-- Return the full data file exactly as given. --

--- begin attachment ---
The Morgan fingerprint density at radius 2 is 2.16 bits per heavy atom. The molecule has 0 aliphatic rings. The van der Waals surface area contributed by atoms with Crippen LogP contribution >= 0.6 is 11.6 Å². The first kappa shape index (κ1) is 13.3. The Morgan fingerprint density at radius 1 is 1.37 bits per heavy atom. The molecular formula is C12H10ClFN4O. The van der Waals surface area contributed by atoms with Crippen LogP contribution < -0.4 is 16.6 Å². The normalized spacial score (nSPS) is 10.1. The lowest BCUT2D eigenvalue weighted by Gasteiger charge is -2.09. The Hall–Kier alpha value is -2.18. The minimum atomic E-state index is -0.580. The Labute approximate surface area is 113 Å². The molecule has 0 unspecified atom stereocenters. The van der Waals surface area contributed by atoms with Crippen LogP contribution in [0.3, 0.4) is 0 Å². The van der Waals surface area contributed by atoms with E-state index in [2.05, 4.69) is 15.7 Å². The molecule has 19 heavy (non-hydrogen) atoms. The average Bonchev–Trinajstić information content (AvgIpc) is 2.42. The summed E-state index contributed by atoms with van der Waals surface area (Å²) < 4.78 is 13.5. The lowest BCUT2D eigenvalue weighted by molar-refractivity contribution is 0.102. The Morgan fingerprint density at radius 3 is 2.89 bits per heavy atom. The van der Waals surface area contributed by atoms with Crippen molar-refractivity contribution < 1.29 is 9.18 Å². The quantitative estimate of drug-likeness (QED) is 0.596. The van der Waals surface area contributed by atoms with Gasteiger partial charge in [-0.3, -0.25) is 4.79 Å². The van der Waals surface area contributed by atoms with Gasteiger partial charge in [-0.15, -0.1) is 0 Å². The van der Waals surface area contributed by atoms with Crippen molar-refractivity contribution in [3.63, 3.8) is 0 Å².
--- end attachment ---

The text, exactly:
The Morgan fingerprint density at radius 2 is 2.16 bits per heavy atom. The molecule has 0 aliphatic rings. The van der Waals surface area contributed by atoms with Crippen LogP contribution >= 0.6 is 11.6 Å². The first kappa shape index (κ1) is 13.3. The Morgan fingerprint density at radius 1 is 1.37 bits per heavy atom. The molecular formula is C12H10ClFN4O. The van der Waals surface area contributed by atoms with Crippen LogP contribution < -0.4 is 16.6 Å². The normalized spacial score (nSPS) is 10.1. The lowest BCUT2D eigenvalue weighted by Gasteiger charge is -2.09. The Hall–Kier alpha value is -2.18. The minimum atomic E-state index is -0.580. The Labute approximate surface area is 113 Å². The molecule has 0 unspecified atom stereocenters. The van der Waals surface area contributed by atoms with Crippen LogP contribution in [0.3, 0.4) is 0 Å². The van der Waals surface area contributed by atoms with E-state index in [2.05, 4.69) is 15.7 Å². The molecule has 19 heavy (non-hydrogen) atoms. The average Bonchev–Trinajstić information content (AvgIpc) is 2.42. The summed E-state index contributed by atoms with van der Waals surface area (Å²) < 4.78 is 13.5. The lowest BCUT2D eigenvalue weighted by molar-refractivity contribution is 0.102. The Morgan fingerprint density at radius 3 is 2.89 bits per heavy atom. The van der Waals surface area contributed by atoms with Crippen molar-refractivity contribution < 1.29 is 9.18 Å². The quantitative estimate of drug-likeness (QED) is 0.596. The van der Waals surface area contributed by atoms with Gasteiger partial charge in [-0.3, -0.25) is 4.79 Å². The van der Waals surface area contributed by atoms with Gasteiger partial charge in [-0.15, -0.1) is 0 Å². The van der Waals surface area contributed by atoms with Crippen molar-refractivity contribution in [3.63, 3.8) is 0 Å².